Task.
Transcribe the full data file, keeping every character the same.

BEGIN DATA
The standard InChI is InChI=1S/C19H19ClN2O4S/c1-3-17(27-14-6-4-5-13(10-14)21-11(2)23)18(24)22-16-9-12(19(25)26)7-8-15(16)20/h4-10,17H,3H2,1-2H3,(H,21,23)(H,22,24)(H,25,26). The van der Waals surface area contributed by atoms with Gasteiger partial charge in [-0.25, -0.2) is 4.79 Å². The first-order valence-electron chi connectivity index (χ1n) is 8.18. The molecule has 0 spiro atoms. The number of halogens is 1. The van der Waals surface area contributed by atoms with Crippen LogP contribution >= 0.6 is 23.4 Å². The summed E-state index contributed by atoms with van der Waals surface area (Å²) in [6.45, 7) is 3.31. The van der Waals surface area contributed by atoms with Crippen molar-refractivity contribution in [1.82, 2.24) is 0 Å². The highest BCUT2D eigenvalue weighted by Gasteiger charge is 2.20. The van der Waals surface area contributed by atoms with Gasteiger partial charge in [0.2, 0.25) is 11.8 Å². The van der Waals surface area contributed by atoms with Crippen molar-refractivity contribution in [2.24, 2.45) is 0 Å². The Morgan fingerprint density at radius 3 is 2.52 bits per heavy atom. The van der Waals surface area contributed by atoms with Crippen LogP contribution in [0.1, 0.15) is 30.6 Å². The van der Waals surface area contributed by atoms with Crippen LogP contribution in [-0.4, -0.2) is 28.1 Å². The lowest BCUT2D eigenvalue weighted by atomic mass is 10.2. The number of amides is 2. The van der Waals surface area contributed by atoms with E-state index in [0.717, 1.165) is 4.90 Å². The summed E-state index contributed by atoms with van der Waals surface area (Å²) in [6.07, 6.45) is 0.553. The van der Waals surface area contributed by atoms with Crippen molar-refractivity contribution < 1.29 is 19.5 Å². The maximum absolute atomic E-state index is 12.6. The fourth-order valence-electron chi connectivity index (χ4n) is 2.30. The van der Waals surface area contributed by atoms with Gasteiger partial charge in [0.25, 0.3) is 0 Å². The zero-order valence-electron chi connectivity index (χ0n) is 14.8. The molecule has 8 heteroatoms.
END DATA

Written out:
The standard InChI is InChI=1S/C19H19ClN2O4S/c1-3-17(27-14-6-4-5-13(10-14)21-11(2)23)18(24)22-16-9-12(19(25)26)7-8-15(16)20/h4-10,17H,3H2,1-2H3,(H,21,23)(H,22,24)(H,25,26). The van der Waals surface area contributed by atoms with Gasteiger partial charge in [-0.25, -0.2) is 4.79 Å². The first-order valence-electron chi connectivity index (χ1n) is 8.18. The molecule has 0 spiro atoms. The number of halogens is 1. The van der Waals surface area contributed by atoms with Crippen LogP contribution >= 0.6 is 23.4 Å². The summed E-state index contributed by atoms with van der Waals surface area (Å²) in [6.45, 7) is 3.31. The van der Waals surface area contributed by atoms with Crippen molar-refractivity contribution in [1.82, 2.24) is 0 Å². The highest BCUT2D eigenvalue weighted by Gasteiger charge is 2.20. The van der Waals surface area contributed by atoms with Gasteiger partial charge in [0.2, 0.25) is 11.8 Å². The van der Waals surface area contributed by atoms with Crippen molar-refractivity contribution in [2.24, 2.45) is 0 Å². The Morgan fingerprint density at radius 3 is 2.52 bits per heavy atom. The van der Waals surface area contributed by atoms with Crippen LogP contribution in [0.1, 0.15) is 30.6 Å². The van der Waals surface area contributed by atoms with Crippen LogP contribution in [-0.4, -0.2) is 28.1 Å². The lowest BCUT2D eigenvalue weighted by atomic mass is 10.2. The number of amides is 2. The van der Waals surface area contributed by atoms with E-state index in [0.717, 1.165) is 4.90 Å². The summed E-state index contributed by atoms with van der Waals surface area (Å²) in [6.07, 6.45) is 0.553. The van der Waals surface area contributed by atoms with Crippen molar-refractivity contribution < 1.29 is 19.5 Å². The maximum absolute atomic E-state index is 12.6. The fourth-order valence-electron chi connectivity index (χ4n) is 2.30. The van der Waals surface area contributed by atoms with Gasteiger partial charge in [0.25, 0.3) is 0 Å². The zero-order valence-electron chi connectivity index (χ0n) is 14.8. The molecule has 8 heteroatoms.